- Work quality is higher, and schedules are more dependable. Fostering an open dialogue between supervisors and installers helps head off installation problems by enhancing skills prior to the start of the job. Likewise, courteous communication with contractors and suppliers builds dependable service and on-time deliveries. When these converge, the result is higher quality work.
- Customers are happier. Naturally, when installation quality is high and work is completed on time, customers are happier, but communication is also key. As with all effective communication, it has to start early in the relationship with customers. It may be as simple as returning a call or quickly responding to an email request for an estimate. As the relationship evolves, effective communication is listening to the customer’s needs, solving logistical issues, or educating a customer about an installation technique or material. And during installation, communication is about the project schedule and addressing day-to-day issues. At each point, effective communication is predicated on empathy for the customer. It anticipates what the customer needs and proactively satisfies those needs throughout the project cycle. Communication training helps remind employees at every level that customers are the reason they are there and that it’s important to consider the customer’s feelings as part of their job.
- You differentiate yourself from the competition. How many times have you read a Google review in which a customer gushed about how much they appreciated being informed throughout a project? Even when something goes wrong during a project, customers are more likely to give a positive review if you were forthright about the issue and communicated with them about what you are doing to resolve it. Training your team to communicate with customers in this way distinguishes you from your competition, fuels word of mouth and encourages repeat business.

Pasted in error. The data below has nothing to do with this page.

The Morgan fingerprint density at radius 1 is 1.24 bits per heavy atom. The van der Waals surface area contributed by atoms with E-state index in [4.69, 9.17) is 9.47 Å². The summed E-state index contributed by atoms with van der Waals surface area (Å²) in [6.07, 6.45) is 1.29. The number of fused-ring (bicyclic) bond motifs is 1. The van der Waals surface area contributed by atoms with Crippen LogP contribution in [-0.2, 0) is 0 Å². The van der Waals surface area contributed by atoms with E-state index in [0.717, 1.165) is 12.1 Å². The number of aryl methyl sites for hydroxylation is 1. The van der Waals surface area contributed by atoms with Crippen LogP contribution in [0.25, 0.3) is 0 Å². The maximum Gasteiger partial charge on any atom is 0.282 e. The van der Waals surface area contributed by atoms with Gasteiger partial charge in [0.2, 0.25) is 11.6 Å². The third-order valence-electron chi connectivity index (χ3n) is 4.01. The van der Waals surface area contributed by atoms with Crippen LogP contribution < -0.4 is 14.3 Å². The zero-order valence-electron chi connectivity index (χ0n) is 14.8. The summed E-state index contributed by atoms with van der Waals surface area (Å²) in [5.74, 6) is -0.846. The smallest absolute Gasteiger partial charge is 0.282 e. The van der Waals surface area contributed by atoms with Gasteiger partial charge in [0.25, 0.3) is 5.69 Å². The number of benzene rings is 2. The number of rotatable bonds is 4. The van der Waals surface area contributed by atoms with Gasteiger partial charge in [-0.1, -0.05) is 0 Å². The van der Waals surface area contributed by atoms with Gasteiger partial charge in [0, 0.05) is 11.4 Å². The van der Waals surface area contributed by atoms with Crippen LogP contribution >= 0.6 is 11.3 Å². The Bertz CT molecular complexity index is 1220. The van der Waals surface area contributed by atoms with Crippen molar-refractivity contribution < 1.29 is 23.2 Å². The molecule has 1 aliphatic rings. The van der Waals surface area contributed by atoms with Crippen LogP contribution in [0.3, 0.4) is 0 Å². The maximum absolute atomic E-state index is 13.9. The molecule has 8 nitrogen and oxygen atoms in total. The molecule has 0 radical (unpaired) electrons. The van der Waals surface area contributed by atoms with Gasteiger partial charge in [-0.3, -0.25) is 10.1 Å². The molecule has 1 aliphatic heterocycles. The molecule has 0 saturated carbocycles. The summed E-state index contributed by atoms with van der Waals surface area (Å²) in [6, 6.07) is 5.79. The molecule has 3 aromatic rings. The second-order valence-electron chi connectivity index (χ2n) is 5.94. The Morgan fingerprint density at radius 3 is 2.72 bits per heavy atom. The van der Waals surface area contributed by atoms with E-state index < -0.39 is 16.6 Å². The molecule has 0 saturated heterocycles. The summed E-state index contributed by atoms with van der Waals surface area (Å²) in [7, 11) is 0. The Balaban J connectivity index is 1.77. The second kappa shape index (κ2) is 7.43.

Once effective communication takes hold and becomes part of the way a business works, it sets off a cascading effect that produces noticeable and often measurable improvements in virtually every aspect of the enterprise.
“Fewer safety incidents, fewer absences, a sense of empowerment…this culture spreads,” summarized Eppard.
Finding Quality Communication Training
Chances are good that you already have a training resource for teaching the fundamentals of your business. If you do, start there and find out if communication training is offered.
Most training, especially for leadership roles, includes communication as an essential part of the program. For instance, foreman training should cover the roles of planner, production manager and crew supervisor and should also examine the role of effective communication in carrying out each of those responsibilities. Review the program highlights, and if you don’t see communication mentioned on the short list, you may want to find another training program.
Another way to distinguish a quality training resource, said Eppard, is to look at who is contributing to the content of the courses. Training that is guided by industry leaders, manufacturers and technical experts will help ensure what’s being taught will be relevant to the needs of your business.
Ultimately, everyone can benefit from communication training. The more personnel you include, the faster the communication culture will spread and produce benefits that will help your company grow.